In our church calendar year, we usually conduct two water baptism in each year. Once in Good Friday/Easter Sunday period and the other being Christmas Day. Allow me to write the above topic over the next few Koinonia Sundays.
The Greek words baptisma (the noun) and baptizo (the verb), were used in two ways. It was used in the process of dyeing garments and it was used in the process of drawing liquids from one vessel to another. To dye a garment completely that garment has to be submerged in the dye so that the colour is the same throughout. To draw water out of a large vessel into a cup for drinking, the cup has to be submerged in the liquid before being drawn out.
In this church, we adopt the full immersion method for water baptism (most of the time, unless due to some physical handicaps). We submerge the person in water, the person going under the water before emerging out of the water. This means that he or she is dipped completely under the water before being raised out of it and out of the baptismal pool as a whole. For those with physical handicaps, we do allow sprinkling of water on the head.
One guiding passage is Romans 6 (ESV).
“Do you not know that all of us who have been baptized into Christ Jesus were baptized into his death? We were buried therefore with Him by baptism into death, in order that, just as Christ was raised from the dead by the glory of the Father, we too might walk in the newness of life. For if we have been united with him in death like His, we shall certainly be united with him in a resurrection like His” – Romans 6:3-5.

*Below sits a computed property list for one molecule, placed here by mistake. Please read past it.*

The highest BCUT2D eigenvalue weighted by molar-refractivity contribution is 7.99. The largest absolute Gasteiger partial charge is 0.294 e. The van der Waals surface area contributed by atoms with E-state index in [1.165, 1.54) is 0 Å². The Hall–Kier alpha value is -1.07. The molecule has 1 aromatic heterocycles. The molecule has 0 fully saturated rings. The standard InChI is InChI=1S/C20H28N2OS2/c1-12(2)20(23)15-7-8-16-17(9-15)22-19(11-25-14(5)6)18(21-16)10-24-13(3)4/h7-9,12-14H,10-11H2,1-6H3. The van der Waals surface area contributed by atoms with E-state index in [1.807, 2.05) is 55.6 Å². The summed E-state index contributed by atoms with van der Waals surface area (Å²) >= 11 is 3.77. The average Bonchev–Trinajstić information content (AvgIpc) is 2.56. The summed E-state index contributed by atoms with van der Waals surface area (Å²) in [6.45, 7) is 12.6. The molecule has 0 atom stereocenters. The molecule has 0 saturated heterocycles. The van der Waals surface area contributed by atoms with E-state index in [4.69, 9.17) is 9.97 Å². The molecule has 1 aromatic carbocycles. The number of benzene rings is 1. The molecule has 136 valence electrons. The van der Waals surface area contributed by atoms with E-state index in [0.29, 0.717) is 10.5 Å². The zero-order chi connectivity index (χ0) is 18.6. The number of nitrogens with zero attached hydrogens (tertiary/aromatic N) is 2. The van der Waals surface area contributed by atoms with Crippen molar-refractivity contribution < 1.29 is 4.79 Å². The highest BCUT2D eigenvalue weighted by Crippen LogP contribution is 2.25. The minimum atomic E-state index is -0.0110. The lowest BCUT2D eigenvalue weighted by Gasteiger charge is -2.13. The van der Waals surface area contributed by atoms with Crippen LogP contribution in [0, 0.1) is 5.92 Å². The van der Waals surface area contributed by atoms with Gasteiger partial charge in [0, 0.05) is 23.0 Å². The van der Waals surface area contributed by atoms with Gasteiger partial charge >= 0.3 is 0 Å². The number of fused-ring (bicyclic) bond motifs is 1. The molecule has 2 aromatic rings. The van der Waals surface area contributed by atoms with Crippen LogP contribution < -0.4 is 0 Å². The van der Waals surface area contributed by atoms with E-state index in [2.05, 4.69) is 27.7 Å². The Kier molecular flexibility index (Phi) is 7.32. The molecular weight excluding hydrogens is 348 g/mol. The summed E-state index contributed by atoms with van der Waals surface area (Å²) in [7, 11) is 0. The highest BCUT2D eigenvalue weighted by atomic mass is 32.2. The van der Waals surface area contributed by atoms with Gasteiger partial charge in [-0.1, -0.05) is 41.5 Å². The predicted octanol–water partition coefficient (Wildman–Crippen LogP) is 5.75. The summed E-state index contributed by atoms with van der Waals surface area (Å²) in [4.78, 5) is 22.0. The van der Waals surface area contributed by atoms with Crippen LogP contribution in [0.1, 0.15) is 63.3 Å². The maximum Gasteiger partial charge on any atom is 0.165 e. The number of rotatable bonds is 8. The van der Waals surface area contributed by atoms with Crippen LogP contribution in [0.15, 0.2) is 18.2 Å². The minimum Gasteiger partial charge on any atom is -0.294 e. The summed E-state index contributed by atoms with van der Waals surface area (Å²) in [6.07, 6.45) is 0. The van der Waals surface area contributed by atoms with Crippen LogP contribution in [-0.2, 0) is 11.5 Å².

A picture is given by Paul here. A parallel between the concept of death, burial and resurrection and the practice of baptism. By being baptized into His death, our old life and our old self should both be dead. Literally, our baptism was the funeral service of our old life. To be “buried with Him” signify the reality of the death of our life we have buried. As we went under the water in baptism, our old manner of life was buried.
Many of us may have gone through the water baptism decades ago! And the real challenge to our hearts is to remember the moment of significance and how it has stayed with us since then. Are we living in the good of what that baptism meant? Are we really a different person and increasingly so?
In summary, let’s list the negatives and the positives, whom a new person in Christ, should be:
V 6 “the body of sin might be brought into nothing, so that we would no longer be enslaved to sin”. The old life has been rendered powerless. We are no longer controlled by sin. We may fail but that is not the manner or principle of our life.
V7 “set free from sin”. We are justified, made righteous and fit for the presence of God. Sin no longer has any reins over us.
V8 “we believe that we will also live with Him”. We have the confidence that we live in the enjoyment of His fellowship now and that we should live a life that is consistent with the presence of the Lord.
May we be encouraged that our faith in the Lord Jesus Christ is one that is stable and steadfast (Colossians 1:23) and that our transformation from our old self is not short term but long term. Our salvation is a change that cannot be reversed. And our baptism should give testimony to the inward change and that is why it is so important that our baptism shows that our lives are changed. For those who have yet to be baptised, may I strongly encourage you to consider when the next water baptism service comes around, which is scheduled in December 2015.
Elder Andrew Lim